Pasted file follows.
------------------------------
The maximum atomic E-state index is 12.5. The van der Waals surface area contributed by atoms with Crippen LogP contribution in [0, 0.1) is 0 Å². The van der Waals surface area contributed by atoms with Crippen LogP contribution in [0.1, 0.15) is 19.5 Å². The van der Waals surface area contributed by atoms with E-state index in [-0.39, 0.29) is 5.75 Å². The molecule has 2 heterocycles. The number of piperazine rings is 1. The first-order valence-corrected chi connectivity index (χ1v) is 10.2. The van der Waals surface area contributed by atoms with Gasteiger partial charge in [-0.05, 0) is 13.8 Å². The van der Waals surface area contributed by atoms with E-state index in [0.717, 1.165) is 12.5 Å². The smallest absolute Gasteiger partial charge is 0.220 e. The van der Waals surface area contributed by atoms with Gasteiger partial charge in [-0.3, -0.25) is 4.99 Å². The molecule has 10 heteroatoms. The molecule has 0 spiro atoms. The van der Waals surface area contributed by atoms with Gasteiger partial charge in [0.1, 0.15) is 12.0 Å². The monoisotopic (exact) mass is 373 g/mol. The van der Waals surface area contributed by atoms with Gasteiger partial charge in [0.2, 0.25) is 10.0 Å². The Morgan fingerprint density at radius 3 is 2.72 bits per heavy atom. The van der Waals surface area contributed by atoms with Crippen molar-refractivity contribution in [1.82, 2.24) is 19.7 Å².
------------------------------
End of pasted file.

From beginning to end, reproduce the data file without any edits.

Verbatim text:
The maximum atomic E-state index is 12.5. The van der Waals surface area contributed by atoms with Crippen LogP contribution in [0, 0.1) is 0 Å². The van der Waals surface area contributed by atoms with Crippen LogP contribution in [0.1, 0.15) is 19.5 Å². The van der Waals surface area contributed by atoms with E-state index in [-0.39, 0.29) is 5.75 Å². The molecule has 2 heterocycles. The number of piperazine rings is 1. The first-order valence-corrected chi connectivity index (χ1v) is 10.2. The van der Waals surface area contributed by atoms with Gasteiger partial charge in [-0.05, 0) is 13.8 Å². The van der Waals surface area contributed by atoms with E-state index in [0.717, 1.165) is 12.5 Å². The smallest absolute Gasteiger partial charge is 0.220 e. The van der Waals surface area contributed by atoms with Gasteiger partial charge in [-0.3, -0.25) is 4.99 Å². The molecule has 10 heteroatoms. The molecule has 0 spiro atoms. The van der Waals surface area contributed by atoms with Gasteiger partial charge in [0.1, 0.15) is 12.0 Å². The monoisotopic (exact) mass is 373 g/mol. The van der Waals surface area contributed by atoms with Gasteiger partial charge in [0.2, 0.25) is 10.0 Å². The Morgan fingerprint density at radius 3 is 2.72 bits per heavy atom. The van der Waals surface area contributed by atoms with Crippen molar-refractivity contribution in [1.82, 2.24) is 19.7 Å².